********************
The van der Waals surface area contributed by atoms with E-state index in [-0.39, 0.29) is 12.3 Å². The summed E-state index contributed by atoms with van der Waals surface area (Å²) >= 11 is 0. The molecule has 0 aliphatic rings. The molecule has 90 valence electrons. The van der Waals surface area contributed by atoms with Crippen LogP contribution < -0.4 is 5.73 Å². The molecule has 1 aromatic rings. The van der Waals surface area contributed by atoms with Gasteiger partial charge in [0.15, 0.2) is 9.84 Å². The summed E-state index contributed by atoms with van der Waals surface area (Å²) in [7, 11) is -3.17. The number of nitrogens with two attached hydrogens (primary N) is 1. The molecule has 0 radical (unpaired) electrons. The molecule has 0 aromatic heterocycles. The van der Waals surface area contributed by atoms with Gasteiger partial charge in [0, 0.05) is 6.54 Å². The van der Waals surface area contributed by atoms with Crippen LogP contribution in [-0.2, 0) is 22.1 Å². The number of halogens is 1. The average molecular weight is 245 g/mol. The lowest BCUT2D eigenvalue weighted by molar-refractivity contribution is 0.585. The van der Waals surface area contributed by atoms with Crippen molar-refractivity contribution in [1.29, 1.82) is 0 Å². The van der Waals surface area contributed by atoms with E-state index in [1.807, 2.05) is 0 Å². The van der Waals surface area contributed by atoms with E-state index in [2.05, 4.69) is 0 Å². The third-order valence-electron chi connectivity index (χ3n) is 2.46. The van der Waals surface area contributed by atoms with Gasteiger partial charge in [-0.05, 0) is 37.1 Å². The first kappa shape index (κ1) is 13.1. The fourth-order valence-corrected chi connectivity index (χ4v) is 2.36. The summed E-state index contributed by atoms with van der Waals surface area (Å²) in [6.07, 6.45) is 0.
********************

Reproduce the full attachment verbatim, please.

The van der Waals surface area contributed by atoms with E-state index in [-0.39, 0.29) is 12.3 Å². The summed E-state index contributed by atoms with van der Waals surface area (Å²) >= 11 is 0. The molecule has 0 aliphatic rings. The molecule has 90 valence electrons. The van der Waals surface area contributed by atoms with Crippen LogP contribution < -0.4 is 5.73 Å². The molecule has 1 aromatic rings. The van der Waals surface area contributed by atoms with Gasteiger partial charge in [0.15, 0.2) is 9.84 Å². The summed E-state index contributed by atoms with van der Waals surface area (Å²) in [7, 11) is -3.17. The number of nitrogens with two attached hydrogens (primary N) is 1. The molecule has 0 radical (unpaired) electrons. The molecule has 0 aromatic heterocycles. The van der Waals surface area contributed by atoms with Gasteiger partial charge in [0, 0.05) is 6.54 Å². The van der Waals surface area contributed by atoms with Crippen LogP contribution in [-0.2, 0) is 22.1 Å². The number of halogens is 1. The average molecular weight is 245 g/mol. The lowest BCUT2D eigenvalue weighted by molar-refractivity contribution is 0.585. The van der Waals surface area contributed by atoms with Crippen molar-refractivity contribution in [1.29, 1.82) is 0 Å². The van der Waals surface area contributed by atoms with E-state index in [1.807, 2.05) is 0 Å². The van der Waals surface area contributed by atoms with E-state index in [2.05, 4.69) is 0 Å². The third-order valence-electron chi connectivity index (χ3n) is 2.46. The van der Waals surface area contributed by atoms with Gasteiger partial charge in [-0.05, 0) is 37.1 Å². The first kappa shape index (κ1) is 13.1. The fourth-order valence-corrected chi connectivity index (χ4v) is 2.36. The summed E-state index contributed by atoms with van der Waals surface area (Å²) in [6.07, 6.45) is 0.